A cancer stricken teenager who is battling to raise more than a million pounds to stay alive has become the ‘darling’ of the celebs.
James McAvoy recently donated £50,000 to help get her to New York where specialist treatment may save her.
The X-Men star visited Kelly Turner, aged 16, from Dover in Kent, at the Royal Marsden Hospital in Chelsea and they had a chat and shared selfies.
Then, a few days later, a massive donation appeared on her JustGiving page with the message: ‘Great to meet you the other day Kelly. I hope this helps you achieve your goal sooner rather than later. Good luck luv James.’
Thanks to the actor’s donation, the family is almost half-way to their target.
Kelly’s dad Martin said: ‘James decided to come and visit and spent a lot of time talking to Kelly. She managed got selfies with him, so that’s another celebrity she’s met.’
The teenager had also met the Kaiser Chief’s Ricky Wilson who posed for a snap at her bedside.
She’s also visited the Coronation Street studios where she met Simon Gregson who plays Steve McDonald.
Kaiser Chiefs front man Ricky Wilson called in at the Royal Marsden Hospital and gave Kelly a drum skin signed by himself and his bandmates.
He was a “wonderful chap” said Kelly’s dad: “Ricky came to the Royal Marsden specifically to visit our Kelly. He’s a wonderful chap. We’re so excited to have met him.”
It’s not the first time Kelly has met a rock star. In August, the 16-year-old met Canadian singer Bryan Adams at a concert in Canterbury. He passed a bucket through the crowd, helping raise £10,000 for Kelly’s cancer fund.
And in other positive news the latest rounds of chemotherapy have shrunk and stabilised the tumours, which now gives Kelly the chance to study for her GCSEs in June before surgery.
The surgery for her rare cancer is still needed, however and if her condition worsens again she will abandon her studies and go straight to the States.
She said on the Facebook Kelly Turner Fundraising page: “I’m hoping to do my GCSEs before we go. I’ve been waiting two years and there’s a little more time.
“Luckily, at the moment my tumours are stable and the new chemotherapy has shrunk them a bit and they’re showing less activity, so as long as they are stable we won’t be going until June.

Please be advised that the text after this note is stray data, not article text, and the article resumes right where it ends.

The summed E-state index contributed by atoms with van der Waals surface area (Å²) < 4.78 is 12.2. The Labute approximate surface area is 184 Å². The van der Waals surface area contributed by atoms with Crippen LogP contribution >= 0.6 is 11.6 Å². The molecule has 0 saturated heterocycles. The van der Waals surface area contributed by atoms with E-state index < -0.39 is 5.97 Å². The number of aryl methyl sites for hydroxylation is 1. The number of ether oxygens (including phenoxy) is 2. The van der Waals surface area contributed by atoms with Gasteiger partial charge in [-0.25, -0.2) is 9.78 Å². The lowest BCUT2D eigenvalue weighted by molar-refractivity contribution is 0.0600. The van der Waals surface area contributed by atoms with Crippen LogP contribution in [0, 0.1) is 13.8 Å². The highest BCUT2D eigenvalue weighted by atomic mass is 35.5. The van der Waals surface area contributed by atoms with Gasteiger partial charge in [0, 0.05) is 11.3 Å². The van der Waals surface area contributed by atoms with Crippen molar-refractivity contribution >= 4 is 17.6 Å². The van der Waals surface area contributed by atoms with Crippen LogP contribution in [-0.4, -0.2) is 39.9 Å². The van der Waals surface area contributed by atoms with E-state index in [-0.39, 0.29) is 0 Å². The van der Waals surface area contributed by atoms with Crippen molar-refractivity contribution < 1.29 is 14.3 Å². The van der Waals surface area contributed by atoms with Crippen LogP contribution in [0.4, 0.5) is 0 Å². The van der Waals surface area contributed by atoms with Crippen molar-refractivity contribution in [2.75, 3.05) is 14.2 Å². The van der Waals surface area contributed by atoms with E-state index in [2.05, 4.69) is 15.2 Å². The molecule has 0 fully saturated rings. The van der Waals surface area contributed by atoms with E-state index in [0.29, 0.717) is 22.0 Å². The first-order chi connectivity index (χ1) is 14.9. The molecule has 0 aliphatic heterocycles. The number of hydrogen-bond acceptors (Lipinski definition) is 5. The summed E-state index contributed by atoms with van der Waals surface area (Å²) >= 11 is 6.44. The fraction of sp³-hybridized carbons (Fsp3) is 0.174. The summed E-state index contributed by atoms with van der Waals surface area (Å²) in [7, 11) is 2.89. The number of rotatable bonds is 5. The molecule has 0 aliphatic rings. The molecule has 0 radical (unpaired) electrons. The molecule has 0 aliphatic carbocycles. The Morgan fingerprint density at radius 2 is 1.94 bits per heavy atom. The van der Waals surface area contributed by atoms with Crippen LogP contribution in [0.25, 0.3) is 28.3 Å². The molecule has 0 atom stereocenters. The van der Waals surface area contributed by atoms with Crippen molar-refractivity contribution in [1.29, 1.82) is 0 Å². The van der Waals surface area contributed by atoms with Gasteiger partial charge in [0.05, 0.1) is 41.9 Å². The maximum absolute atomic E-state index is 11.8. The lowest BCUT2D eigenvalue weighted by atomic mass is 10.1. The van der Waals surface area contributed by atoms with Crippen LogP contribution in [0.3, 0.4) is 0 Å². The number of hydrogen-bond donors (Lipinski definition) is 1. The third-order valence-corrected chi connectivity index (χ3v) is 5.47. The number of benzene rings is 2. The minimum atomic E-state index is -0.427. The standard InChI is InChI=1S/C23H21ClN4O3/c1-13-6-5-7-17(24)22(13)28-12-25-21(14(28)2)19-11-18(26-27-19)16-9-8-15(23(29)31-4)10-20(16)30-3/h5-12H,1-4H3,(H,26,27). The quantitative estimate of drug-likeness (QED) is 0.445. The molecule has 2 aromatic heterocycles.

“However, if there is a significant increase of activity or size in the tumours then we will immediately be going.”
Kelly was given two years to live in October 2015 when she was struck with the desmoplastic round cell tumours, a type of sarcoma suffered by only 30 teenagers a year worldwide.
She needs to raise £1 million ($1.2 million) for the full treatment but an initial £400,000-plus for the surgery. It is not available to her on the NHS.
Her studies in St Edmund’s RC School had last year been curtailed by her illness and the constant chemotherapy trips to the Royal Marsden Hospital in Sutton, London.
She had undergone an exhausting nine rounds by last June.
The Memorial Sloan Kettering Cancer Center in New York wants an estimated $500,000 dollars upfront for the surgery and around another $700,000 is needed for follow-up immunotherapy.
The family also have to allow for any extra fees, so they plan to keep pushing on towards reaching the full £1 million.
The funding has been given a further boost by family friend and father-of-four John Ashman, 50, who endured freezing temperatures while sleeping rough on the streets to raise money. He managed to raise £10,000 – doubling his target of £5,000
Martin said: ‘John doesn’t take to compliments well, but as far as we’re concerned he’s a hero.’
Kelly was given an award for her courage at a glittering function held for her on in January. The teenager was presented with a Most Inspirational prize during A Night at the Oscars with Kelly Turner at the Bluebirds Function Rooms in Snargate Street, Dover.
You can give to the Kelly Turner Fundraising account at the NatWest bank in Dover. The sort code is 60-07-04 and the account number is 39767000. You can also donate online at justgiving.com/fundraising/kelly-turner2000
DESMOPLASTIC SMALL ROUND CELL TUMOUR
- This rare cancer is an aggressive tumour that typically begins in the abdomen or pelvis.
- This rare type of soft tissue sarcoma generally affects teenagers and young adults, primarily boys.
- In young women, it’s sometimes mistaken for ovarian cancer.
- The prognosis is poor, but patients with inoperable tumours can benefit from low doses of chemo, turning the disease into a chronic illness.